It’s always a joy to see Melanie Lynskey on the screen, usually in great supporting roles in films such as The Informant!, Win Win, Up in the Air and Away We Go. But the actress, who broke out in Peter Jackson‘s Heavenly Creatures, is returning to the lead arena in a new drama Hello I Must Be Going.
Directed by Todd Louiso, one may recognize Christopher Abbott (Martha Marcy May Marlene, Girls), as a young man who begins a relationship with Lynskey’s character, who recently went through a divorce. Reviews seemed to be mostly mixed coming out of the festival, but I’ll watch anything with Lynskey and this first trailer via Apple shows promise. Check it out below for the film also starring Blythe Danner, along with the first poster.
Selected as the opening night film for Sundance 2012, HELLO I MUST BE GOING features acclaimed actress Melanie Lynskey (WIN WIN, UP IN THE AIR, TWO AND A HALF MEN) in her breakout role as Amy, a recent divorcee who seeks refuge in the suburban Connecticut home of her parents (Blythe Danner and John Rubinstein). Demoralized and uncertain of her future, Amy begins an affair with a 19-year-old actor (GIRLS’ Christopher Abbott) that jumpstarts her passion for life and helps her discover an independence and sense of purpose that she has missed for years. Coupling Danner’s subtly riveting performance as a frustrated empty nester with Lynskey’s endearing and nuanced depiction of both the comic and tragic avenues of an existential crossroads, HELLO I MUST BE GOING is a modern, unconventional love story infused with sex, humor, and emotional honesty–everything Amy will need to get on in life.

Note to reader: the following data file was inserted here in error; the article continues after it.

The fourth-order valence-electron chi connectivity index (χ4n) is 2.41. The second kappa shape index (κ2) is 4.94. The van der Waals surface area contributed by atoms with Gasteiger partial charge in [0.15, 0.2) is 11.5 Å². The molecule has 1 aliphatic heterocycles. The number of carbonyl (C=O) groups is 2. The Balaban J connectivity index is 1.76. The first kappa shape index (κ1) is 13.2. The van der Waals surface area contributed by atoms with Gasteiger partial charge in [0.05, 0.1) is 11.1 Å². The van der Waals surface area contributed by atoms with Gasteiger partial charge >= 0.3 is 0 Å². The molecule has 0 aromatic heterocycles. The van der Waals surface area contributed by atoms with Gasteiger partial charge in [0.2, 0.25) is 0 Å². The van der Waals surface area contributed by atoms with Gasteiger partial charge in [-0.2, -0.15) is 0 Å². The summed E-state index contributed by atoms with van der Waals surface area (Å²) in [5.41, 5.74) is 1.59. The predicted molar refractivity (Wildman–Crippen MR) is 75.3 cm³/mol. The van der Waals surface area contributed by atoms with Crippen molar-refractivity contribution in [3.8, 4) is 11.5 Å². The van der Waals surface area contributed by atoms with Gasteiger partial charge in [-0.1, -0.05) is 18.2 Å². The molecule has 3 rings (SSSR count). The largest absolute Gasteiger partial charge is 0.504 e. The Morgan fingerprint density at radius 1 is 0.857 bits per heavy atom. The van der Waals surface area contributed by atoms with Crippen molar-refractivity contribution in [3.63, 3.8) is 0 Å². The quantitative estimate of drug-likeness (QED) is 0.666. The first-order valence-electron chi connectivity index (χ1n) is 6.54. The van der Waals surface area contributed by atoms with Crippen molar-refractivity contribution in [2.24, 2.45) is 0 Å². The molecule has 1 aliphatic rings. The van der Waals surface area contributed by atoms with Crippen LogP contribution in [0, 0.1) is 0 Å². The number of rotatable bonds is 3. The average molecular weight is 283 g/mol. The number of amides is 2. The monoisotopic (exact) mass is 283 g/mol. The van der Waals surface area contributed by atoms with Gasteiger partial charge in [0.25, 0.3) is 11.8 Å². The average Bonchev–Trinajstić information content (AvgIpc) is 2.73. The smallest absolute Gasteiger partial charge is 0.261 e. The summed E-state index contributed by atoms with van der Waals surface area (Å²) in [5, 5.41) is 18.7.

Hello I Must Be Going hits theaters on September 7th, 2012.
The Archive is a collection of cinephile-friendly findings around the web, including rare or never-before-seen photos, interviews, footage or any other bits related to classic or independent cinema. If you have any suggestions, feel free to e-mail in or tweet to @TheFilmStage. Check out the rundown below. Above, a poster for the re-release of a restored Alfred [...]
Since any New York City cinephile has an almost suffocating wealth of theatrical options, we figured it’d be best to compile some of the more worthwhile repertory showings into one handy list. Displayed below are a few of the city’s most reliable theaters and links to screenings of their weekend offerings — films you’re not [...]
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